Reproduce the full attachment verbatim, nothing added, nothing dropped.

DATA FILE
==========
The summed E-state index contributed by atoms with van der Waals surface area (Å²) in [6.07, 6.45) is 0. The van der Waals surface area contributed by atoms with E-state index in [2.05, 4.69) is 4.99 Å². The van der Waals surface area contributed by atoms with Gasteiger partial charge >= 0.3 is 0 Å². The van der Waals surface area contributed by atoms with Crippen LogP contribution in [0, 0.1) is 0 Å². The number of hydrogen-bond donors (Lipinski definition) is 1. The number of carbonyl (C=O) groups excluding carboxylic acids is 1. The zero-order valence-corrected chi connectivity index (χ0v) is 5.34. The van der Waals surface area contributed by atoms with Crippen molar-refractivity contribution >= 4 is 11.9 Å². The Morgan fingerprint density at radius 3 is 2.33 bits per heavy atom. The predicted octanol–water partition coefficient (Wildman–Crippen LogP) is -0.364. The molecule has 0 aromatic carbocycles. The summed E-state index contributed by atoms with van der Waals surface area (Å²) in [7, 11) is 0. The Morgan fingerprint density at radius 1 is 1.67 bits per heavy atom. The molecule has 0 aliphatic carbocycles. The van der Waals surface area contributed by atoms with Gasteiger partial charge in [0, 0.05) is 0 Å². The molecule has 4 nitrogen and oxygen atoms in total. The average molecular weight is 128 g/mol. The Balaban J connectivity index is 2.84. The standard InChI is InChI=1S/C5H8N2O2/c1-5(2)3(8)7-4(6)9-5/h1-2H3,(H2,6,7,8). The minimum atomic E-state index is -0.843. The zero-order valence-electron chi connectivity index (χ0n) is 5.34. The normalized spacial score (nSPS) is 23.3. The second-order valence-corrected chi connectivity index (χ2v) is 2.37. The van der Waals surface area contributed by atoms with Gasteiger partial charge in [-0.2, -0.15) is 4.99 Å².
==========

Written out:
The summed E-state index contributed by atoms with van der Waals surface area (Å²) in [6.07, 6.45) is 0. The van der Waals surface area contributed by atoms with E-state index in [2.05, 4.69) is 4.99 Å². The van der Waals surface area contributed by atoms with Gasteiger partial charge >= 0.3 is 0 Å². The van der Waals surface area contributed by atoms with Crippen LogP contribution in [0, 0.1) is 0 Å². The number of hydrogen-bond donors (Lipinski definition) is 1. The number of carbonyl (C=O) groups excluding carboxylic acids is 1. The zero-order valence-corrected chi connectivity index (χ0v) is 5.34. The van der Waals surface area contributed by atoms with Crippen molar-refractivity contribution >= 4 is 11.9 Å². The Morgan fingerprint density at radius 3 is 2.33 bits per heavy atom. The predicted octanol–water partition coefficient (Wildman–Crippen LogP) is -0.364. The molecule has 0 aromatic carbocycles. The summed E-state index contributed by atoms with van der Waals surface area (Å²) in [7, 11) is 0. The Morgan fingerprint density at radius 1 is 1.67 bits per heavy atom. The molecule has 0 aliphatic carbocycles. The van der Waals surface area contributed by atoms with Gasteiger partial charge in [0, 0.05) is 0 Å². The molecule has 4 nitrogen and oxygen atoms in total. The average molecular weight is 128 g/mol. The Balaban J connectivity index is 2.84. The standard InChI is InChI=1S/C5H8N2O2/c1-5(2)3(8)7-4(6)9-5/h1-2H3,(H2,6,7,8). The minimum atomic E-state index is -0.843. The zero-order valence-electron chi connectivity index (χ0n) is 5.34. The normalized spacial score (nSPS) is 23.3. The second-order valence-corrected chi connectivity index (χ2v) is 2.37. The van der Waals surface area contributed by atoms with Gasteiger partial charge in [-0.2, -0.15) is 4.99 Å².